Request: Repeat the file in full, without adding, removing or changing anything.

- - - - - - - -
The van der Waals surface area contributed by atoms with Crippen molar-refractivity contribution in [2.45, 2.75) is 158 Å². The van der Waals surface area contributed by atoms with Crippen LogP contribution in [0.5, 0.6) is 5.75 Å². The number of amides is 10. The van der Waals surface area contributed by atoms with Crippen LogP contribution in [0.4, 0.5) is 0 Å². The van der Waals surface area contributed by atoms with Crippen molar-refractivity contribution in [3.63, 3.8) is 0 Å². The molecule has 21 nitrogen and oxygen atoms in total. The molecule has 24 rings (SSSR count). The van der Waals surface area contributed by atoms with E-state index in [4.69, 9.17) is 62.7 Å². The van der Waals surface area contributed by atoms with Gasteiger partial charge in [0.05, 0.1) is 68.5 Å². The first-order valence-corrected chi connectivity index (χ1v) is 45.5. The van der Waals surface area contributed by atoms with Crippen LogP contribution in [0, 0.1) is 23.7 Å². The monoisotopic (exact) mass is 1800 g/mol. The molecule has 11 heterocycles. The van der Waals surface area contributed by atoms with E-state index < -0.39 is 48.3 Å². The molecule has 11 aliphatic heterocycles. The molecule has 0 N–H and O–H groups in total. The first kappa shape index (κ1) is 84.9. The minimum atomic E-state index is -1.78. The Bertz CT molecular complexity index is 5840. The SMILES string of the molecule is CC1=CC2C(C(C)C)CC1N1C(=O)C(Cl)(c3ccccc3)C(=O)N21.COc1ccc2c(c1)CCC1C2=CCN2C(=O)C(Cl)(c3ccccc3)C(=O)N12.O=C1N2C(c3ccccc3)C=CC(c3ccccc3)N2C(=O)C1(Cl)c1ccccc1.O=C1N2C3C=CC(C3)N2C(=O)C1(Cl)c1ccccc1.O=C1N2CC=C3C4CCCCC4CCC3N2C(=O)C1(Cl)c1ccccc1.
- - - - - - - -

The van der Waals surface area contributed by atoms with Crippen molar-refractivity contribution in [2.45, 2.75) is 158 Å². The van der Waals surface area contributed by atoms with Crippen LogP contribution in [0.5, 0.6) is 5.75 Å². The number of amides is 10. The van der Waals surface area contributed by atoms with Crippen LogP contribution in [0.4, 0.5) is 0 Å². The van der Waals surface area contributed by atoms with Crippen molar-refractivity contribution in [3.63, 3.8) is 0 Å². The molecule has 21 nitrogen and oxygen atoms in total. The molecule has 24 rings (SSSR count). The van der Waals surface area contributed by atoms with E-state index in [4.69, 9.17) is 62.7 Å². The van der Waals surface area contributed by atoms with Gasteiger partial charge in [0.05, 0.1) is 68.5 Å². The first-order valence-corrected chi connectivity index (χ1v) is 45.5. The van der Waals surface area contributed by atoms with Crippen LogP contribution in [0, 0.1) is 23.7 Å². The monoisotopic (exact) mass is 1800 g/mol. The molecule has 11 heterocycles. The van der Waals surface area contributed by atoms with E-state index < -0.39 is 48.3 Å². The molecule has 11 aliphatic heterocycles. The molecule has 0 N–H and O–H groups in total. The first kappa shape index (κ1) is 84.9. The minimum atomic E-state index is -1.78. The Bertz CT molecular complexity index is 5840. The SMILES string of the molecule is CC1=CC2C(C(C)C)CC1N1C(=O)C(Cl)(c3ccccc3)C(=O)N21.COc1ccc2c(c1)CCC1C2=CCN2C(=O)C(Cl)(c3ccccc3)C(=O)N12.O=C1N2C(c3ccccc3)C=CC(c3ccccc3)N2C(=O)C1(Cl)c1ccccc1.O=C1N2C3C=CC(C3)N2C(=O)C1(Cl)c1ccccc1.O=C1N2CC=C3C4CCCCC4CCC3N2C(=O)C1(Cl)c1ccccc1.